AFT, AFSCME, WSNA, and UNAC/UHCP Ask That OSHA Resume Rulemaking on Workplace Protections After Unreasonable Delay by Trump Admin
Trump’s OSHA Shirked Its Responsibility to Protect Healthcare Workers as COVID-19 Raged
San Francisco, C.A. — Today, four unions that represent over half-a-million healthcare professionals advanced their lawsuit against the Occupational Safety and Health Administration (OSHA) over its unlawful Trump-era delay of rulemaking for a permanent occupational safety and health standard to protect healthcare workers from infectious diseases spread by contact, droplets, or the air, like influenza, COVID-19, and Ebola.
The American Federation of Teachers (AFT), the American Federation of State, County and Municipal Employees (AFSCME), the Washington State Nurses Association (WSNA), and the United Nurses Association of California/Union of Health Care Professionals (UNAC/UHCP) challenged the Trump administration’s unreasonable delay in issuing an Infectious Diseases Standard in October 2020. The unions are represented by Democracy Forward.
In today’s filing, the unions responded to the Trump administration’s flawed defense of its egregious failure to move forward on a permanent Infectious Diseases Standard for healthcare-related workplaces. In responding to the unions’ lawsuit, the Trump administration did not deny that healthcare workers are at high risk from infectious diseases like COVID-19. Instead, Trump administration officials touted their preference for a patchwork of toothless guidance documents and “tips” to address the risk posed by COVID-19. OSHA’s unreasonable delay of rulemaking on an Infectious Diseases Standard throughout the Trump administration violates the Administrative Procedure Act and the Occupational Safety and Health Act (OSH Act). As such, the unions are pressing to compel OSHA to resume work on the standard.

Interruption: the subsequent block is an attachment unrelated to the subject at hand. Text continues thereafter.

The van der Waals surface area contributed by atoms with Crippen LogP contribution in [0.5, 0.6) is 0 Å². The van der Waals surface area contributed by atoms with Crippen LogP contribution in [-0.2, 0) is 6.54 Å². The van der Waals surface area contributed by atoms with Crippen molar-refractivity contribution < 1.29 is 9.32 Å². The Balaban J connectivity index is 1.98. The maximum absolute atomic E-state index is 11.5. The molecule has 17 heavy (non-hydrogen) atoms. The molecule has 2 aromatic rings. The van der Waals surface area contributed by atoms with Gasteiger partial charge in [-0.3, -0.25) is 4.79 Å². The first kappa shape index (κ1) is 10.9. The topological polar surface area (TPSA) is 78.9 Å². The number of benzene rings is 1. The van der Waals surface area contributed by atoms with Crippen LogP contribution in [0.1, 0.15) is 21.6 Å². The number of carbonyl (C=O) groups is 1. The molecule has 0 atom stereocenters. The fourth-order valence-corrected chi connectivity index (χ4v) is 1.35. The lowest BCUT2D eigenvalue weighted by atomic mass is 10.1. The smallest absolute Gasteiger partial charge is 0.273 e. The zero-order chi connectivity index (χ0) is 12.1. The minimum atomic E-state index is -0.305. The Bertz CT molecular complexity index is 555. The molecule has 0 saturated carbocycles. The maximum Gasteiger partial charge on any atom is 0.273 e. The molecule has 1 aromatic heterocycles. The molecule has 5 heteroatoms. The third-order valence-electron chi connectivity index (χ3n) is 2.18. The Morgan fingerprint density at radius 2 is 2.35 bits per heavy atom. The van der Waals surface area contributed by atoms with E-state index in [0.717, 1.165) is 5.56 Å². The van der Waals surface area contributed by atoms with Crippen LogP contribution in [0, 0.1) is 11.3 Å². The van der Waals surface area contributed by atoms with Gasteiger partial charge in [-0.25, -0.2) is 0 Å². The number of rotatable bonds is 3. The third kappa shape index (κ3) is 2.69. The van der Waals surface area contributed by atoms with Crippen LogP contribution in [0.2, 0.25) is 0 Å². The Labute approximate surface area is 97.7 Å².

The groups issued the following joint statement:
“The impact of the Trump administration’s decision to stall progress on the Infectious Diseases Standard was felt by the millions of frontline healthcare professionals who are working tirelessly in the fight against COVID-19. The Trump-era delay is still causing harm, so we’re continuing our legal fight to ensure that OSHA follows the law and moves ahead with permanent workplace protections for our nation’s healthcare workers.”
An Infectious Diseases Standard would require healthcare employers running hospitals, clinics, school nurse offices, drug treatment programs, and other similar workplaces to protect their employees from exposure to harmful infectious diseases spread by contact, droplets, or the air.
OSHA was on track to issue such a standard in 2017 after years spent considering the matter following a petition from unions asking for the standard in May 2009. But the Trump administration abruptly halted work on the standard in 2017 and refused to resume progress, despite the pleas of healthcare professionals throughout the pandemic.